A New Era for Business

By Beardsley, Scott C.; Bonini, Sheila et al. | Stanford Social Innovation Review, Summer 2007 | Go to article overview
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A New Era for Business

Beardsley, Scott C., Bonini, Sheila, Mendonca, Lenny, Oppenheim, Jeremy, Stanford Social Innovation Review

More and more business leaders recognize that their company's future is increasingly intertwined with the needs and demands of society. What many executives don't understand is how best to manage that changing relationship. In this article, McKinsey & Company consultants provide a model for incorporating sociopolitical issues into the strategic decision-making process.

BUSINESSES HAVE NEVER BEEN INSUlated from expectations about their social responsibilities. What is different today is that the issues are far more numerous, complex, global, and fast-changing than ever before. Global warming, childhood obesity, unfair labor practices, air and water pollution - the list goes on and on. The impact that these issues can have on a company's future has also increased - to potentially devastating levels - because today's social activists have more avenues and tools to influence and mobilize public opinion around hot-button issues.

Some business executives are resisting these trends, arguing that a company's obligation to society is only to provide the best return possible for its shareholders. But more and more executives are taking a strategic approach to the problem, recognizing that the short- and long-term interests of their company and its shareholders are increasingly intertwined with the interests of society, and that the best response is to become more engaged with the issues and activists in the nonprofit and public sectors.

We believe that business does have a strategic interest in becoming more aware of and engaged in sociopolitical debate and issues. The reasons are twofold. First, social and political forces can fundamentally alter an industry's strategic landscape and even torpedo the reputations of businesses that have been caught unawares or are seen as being culpable in creating the problem. second, companies that are engaged can significantly benefit from these trends, by creating new products, services, and markets for unmet social needs, as well as for new consumer preferences.

The challenge that business leaders face is to find ways to incorporate an awareness of sociopolitical issues more explicitly and proactively into their strategic decision-making processes. Companies must see social and political dimensions not just as risks - areas for damage control - but also as business opportunities. They need to scan the horizon for emerging trends and integrate their responses across the organization, so that the resulting initiatives are coherent rather than piecemeal. (see sidebar to the left for examples of how the sociopolitical concerns of executives and consumers diverge.)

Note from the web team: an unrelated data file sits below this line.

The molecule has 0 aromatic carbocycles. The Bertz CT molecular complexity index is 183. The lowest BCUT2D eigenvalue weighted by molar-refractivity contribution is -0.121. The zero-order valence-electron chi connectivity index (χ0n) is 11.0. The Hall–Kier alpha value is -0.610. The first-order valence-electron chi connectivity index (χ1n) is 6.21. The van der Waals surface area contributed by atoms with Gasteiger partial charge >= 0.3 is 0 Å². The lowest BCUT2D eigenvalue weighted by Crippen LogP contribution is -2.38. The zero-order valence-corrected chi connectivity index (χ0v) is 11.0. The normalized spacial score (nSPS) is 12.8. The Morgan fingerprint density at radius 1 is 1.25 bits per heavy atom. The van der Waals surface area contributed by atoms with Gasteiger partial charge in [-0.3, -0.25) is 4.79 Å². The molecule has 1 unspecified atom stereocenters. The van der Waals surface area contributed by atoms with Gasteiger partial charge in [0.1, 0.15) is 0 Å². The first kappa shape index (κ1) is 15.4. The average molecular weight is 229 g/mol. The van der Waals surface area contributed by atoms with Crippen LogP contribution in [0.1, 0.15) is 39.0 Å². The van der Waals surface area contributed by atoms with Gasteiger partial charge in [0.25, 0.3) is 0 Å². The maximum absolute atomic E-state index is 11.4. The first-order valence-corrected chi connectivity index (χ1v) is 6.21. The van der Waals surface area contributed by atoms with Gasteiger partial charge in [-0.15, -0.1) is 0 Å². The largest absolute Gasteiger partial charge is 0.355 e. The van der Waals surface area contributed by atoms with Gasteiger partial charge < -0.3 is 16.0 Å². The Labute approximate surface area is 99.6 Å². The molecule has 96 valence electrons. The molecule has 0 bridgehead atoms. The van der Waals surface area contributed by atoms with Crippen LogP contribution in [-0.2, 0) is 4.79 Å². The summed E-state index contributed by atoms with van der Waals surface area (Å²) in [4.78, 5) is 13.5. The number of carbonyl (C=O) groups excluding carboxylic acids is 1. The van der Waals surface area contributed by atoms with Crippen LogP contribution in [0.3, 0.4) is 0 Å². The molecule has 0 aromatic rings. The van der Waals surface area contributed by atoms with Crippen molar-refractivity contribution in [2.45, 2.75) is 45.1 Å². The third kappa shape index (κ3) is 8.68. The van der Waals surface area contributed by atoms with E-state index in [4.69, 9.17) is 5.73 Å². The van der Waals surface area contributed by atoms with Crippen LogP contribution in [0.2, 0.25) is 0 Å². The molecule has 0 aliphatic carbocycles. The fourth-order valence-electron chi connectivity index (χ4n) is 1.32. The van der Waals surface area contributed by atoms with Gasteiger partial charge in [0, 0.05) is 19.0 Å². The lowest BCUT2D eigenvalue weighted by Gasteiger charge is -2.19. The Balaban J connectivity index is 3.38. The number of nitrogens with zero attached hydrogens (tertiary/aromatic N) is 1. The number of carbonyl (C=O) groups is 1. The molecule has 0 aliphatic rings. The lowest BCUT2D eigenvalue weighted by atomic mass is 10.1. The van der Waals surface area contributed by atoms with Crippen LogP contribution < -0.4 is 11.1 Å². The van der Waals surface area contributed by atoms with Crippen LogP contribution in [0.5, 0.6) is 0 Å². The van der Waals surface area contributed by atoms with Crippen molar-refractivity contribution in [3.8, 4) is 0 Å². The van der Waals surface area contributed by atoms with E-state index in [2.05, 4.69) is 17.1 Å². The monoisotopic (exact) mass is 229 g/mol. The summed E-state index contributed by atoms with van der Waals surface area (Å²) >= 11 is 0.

Having worked with many companies around the world, we have learned which areas companies need to master in order to understand and manage these complex sociopolitical issues. We call these the Five R's: risk renewal, regulation, relationships, and reputation. We have also learned that managing these issues is not a peripheral task to be relegated to public relations or corporate social responsibility departments. Instead, it requires leadership by the CEO and coordination throughout the organization. To succeed in today's smaller, faster-changing, more complex world, business leaders must systematically incorporate an awareness of sociopolitical issues into their strategic decision-making processes.

The Social Contract

Corporations have always had complex relationships with the rest of society. These relationships embrace not only direct stakeholders (shareholders, consumers, government regulators, and employees), but also, and increasingly, a broader set of stakeholders throughout the rest of society (such as the communities where a company operates, the media, the nonprofit sector, and others).

One way to understand these relationships is to think of them as social contracts - sets of laws, regulations, and obligations that guide corporate behavior. The political philosophers Thomas Hobbes, John Locke, and Jean-Jacques Rousseau first wrote about social contracts, describing the relationship between individuals and society.

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